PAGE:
Three Popular Weight Loss Herbs - Do They Really Work?

26 December 2010, 02:01 | Posted under by Tatiana

Author: ##*##
Some herbal remedies for weight loss have been popular for years. But before you run out and buy a weight loss herb, be sure to find out if it really works – and if it’s even safe.
For instance, Cascara sagrada, (buckthorn) has been recommended for years, and is easily bought online from herbal pharmacies. But this natural laxative can become habit-forming, and can cause diarrhea, vomiting, dehydration, electrolyte imbalance and stomach or intestinal cramps, according to Dr. David Charles Dodson, co-author of The Diet Pill Guide.
Although this herb has been used for centuries, no controlled scientific studies have ever been published to prove the remedy even works, and it may even be dangerous if the bark has not been properly harvested and dried.
Clearly, Cascara shouldn’t be your first choice if you’re looking for a natural supplement that can help you lose weight.
Another commonly used weight loss herb is chickweed (Stelleria media). This herb is a diuretic, laxative and possibly an appetite suppressant. It grows wild in many parts of the world, and may be one of the weeds attempting to take over your garden. Many people enjoy eating this herb, which is supposed to taste like spinach, and it is particularly recommended as a healthy fresh green food for caged birds and chickens.
There appears to be no reason for concern about any bad side effects from either eating chickweed, or using it as a dietary supplement. But there is also no scientific evidence that it will actually help you lose weight.
However, the next time you’re weeding your garden you might bring some of this flavorful little plant inside for your lunch instead of throwing it on the compost pile.
You can find excellent photos of Stelleria media by using Google’s image search.
One herb that does have some scientific backing as a weight loss remedy is Citrus aurantium (“bitter orange,” or zhi shi).
Unfortunately, studies have been done on animals, not people, but one scientific study in 1999 found that rats given an extract of zhi shi in their food ate significantly less, and lost weight. We’re still waiting for a study using humans.
Marketers who sell this product state that the herb is a rich source of many important vitamins and flavonoids, and they say it contains some alkaloids that have been shown to break down fat and raise your resting metabolism levels. They also state that your energy will increase and your digestion will improve.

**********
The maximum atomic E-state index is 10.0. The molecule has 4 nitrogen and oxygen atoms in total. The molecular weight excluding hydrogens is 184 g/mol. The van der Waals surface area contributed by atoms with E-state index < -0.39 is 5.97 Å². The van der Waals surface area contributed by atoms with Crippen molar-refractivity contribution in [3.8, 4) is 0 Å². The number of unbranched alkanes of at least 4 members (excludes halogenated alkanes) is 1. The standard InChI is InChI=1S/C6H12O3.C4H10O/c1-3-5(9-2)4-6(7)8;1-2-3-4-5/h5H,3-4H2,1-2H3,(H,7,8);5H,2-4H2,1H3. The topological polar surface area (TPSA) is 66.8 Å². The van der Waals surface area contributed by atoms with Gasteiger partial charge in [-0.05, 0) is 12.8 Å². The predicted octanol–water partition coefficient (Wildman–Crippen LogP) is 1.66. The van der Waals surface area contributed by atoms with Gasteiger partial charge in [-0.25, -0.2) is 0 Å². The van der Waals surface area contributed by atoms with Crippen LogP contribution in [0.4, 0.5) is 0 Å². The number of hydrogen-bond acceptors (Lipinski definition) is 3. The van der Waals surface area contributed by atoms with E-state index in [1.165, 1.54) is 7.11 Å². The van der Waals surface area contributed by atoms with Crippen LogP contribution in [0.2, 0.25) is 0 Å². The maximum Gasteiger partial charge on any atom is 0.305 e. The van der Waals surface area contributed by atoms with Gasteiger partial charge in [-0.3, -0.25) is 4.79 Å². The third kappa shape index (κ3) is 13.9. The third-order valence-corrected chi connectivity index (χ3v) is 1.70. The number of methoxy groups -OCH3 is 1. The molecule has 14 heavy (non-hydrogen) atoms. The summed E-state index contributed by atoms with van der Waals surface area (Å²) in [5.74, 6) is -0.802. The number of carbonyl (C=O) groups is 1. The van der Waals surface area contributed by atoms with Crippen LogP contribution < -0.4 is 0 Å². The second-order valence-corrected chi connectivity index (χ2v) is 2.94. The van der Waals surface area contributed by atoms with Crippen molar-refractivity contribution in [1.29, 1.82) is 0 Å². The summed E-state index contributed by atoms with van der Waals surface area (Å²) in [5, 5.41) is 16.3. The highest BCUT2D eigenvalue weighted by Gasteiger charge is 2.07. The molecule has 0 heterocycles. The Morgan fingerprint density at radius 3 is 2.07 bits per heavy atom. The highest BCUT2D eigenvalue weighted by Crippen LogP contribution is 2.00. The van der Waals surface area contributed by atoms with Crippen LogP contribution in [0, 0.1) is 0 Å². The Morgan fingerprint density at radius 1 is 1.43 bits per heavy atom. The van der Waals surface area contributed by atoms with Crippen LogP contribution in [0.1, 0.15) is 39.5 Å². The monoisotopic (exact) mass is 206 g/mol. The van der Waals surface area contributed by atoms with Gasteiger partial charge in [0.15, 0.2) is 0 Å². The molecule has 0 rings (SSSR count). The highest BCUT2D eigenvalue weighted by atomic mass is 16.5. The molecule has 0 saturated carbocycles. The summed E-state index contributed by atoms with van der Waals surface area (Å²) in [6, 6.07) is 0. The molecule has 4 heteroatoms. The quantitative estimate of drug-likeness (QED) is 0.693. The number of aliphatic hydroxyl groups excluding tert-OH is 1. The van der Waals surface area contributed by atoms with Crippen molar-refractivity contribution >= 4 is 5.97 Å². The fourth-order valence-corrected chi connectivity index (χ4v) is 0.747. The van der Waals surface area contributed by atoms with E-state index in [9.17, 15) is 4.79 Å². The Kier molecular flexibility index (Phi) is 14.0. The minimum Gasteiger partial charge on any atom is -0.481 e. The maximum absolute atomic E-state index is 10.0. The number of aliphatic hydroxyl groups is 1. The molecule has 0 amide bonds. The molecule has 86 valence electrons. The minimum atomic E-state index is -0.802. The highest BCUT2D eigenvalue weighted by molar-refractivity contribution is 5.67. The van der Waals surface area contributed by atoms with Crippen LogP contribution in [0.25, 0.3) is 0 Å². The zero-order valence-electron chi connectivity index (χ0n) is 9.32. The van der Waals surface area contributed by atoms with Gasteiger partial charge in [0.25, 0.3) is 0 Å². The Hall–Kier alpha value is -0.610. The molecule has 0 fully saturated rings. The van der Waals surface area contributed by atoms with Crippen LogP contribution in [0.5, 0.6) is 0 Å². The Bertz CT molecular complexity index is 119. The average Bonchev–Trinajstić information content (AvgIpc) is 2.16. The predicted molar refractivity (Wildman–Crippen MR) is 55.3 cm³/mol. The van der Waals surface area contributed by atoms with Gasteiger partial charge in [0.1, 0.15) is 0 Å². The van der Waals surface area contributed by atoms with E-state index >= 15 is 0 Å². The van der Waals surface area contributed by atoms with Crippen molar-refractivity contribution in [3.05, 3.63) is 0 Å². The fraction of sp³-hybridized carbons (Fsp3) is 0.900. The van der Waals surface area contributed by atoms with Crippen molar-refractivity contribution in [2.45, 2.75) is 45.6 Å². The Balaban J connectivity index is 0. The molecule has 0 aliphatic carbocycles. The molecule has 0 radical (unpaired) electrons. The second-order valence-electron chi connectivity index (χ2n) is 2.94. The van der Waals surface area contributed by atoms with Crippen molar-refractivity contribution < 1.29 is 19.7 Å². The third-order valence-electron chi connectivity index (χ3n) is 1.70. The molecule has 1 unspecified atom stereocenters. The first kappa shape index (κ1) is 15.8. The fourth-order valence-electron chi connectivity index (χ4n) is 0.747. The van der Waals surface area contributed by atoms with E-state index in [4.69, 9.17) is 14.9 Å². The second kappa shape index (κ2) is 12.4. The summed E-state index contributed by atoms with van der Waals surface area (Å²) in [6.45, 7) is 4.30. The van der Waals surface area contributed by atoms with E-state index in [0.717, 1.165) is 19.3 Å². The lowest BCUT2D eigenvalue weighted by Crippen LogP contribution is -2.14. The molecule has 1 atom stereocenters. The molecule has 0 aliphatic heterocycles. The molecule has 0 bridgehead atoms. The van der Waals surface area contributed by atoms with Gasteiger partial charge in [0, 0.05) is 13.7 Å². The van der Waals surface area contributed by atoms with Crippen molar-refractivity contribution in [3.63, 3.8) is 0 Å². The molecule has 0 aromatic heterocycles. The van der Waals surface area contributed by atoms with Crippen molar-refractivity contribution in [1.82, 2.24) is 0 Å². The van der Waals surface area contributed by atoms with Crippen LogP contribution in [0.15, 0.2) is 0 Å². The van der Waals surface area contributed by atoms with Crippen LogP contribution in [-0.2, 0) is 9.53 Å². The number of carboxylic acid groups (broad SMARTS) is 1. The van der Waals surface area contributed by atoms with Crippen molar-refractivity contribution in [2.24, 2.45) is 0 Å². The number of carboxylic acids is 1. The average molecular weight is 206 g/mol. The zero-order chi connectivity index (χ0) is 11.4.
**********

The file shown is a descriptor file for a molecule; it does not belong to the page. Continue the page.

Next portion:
This herb is easily found on the Internet and in natural food stores, and although it is said to improve your metabolism, it does not appear to increase your heart rate or blood pressure.
Has it been “proven” to work? Not yet, so more studies are needed.
Although the numbers of studies are obviously limited, there have been no reported side effects from the use of this herb. However, pregnant or breast-feeding women should always discuss things with their doctor before using any herbal remedy. This is probably good advice for just about anyone, in fact, whether you’re pregnant or not.
It should go without saying that you should not use this information for self-diagnosis or self-treatment, but should always consult a medical professional regarding any medical problems and before undertaking any major dietary changes. Don’t accept any information on the Internet as a substitute for medical advice.
And if you do decide to use a weight loss herb, you’ll obviously have better results if you make time for more exercise, and choose a healthy, long-term diet.
Jonni Good is the editor and main author for You’re invited to come visit the site and read more original articles on weight loss herbs, natural appetite suppressants, and popular diets.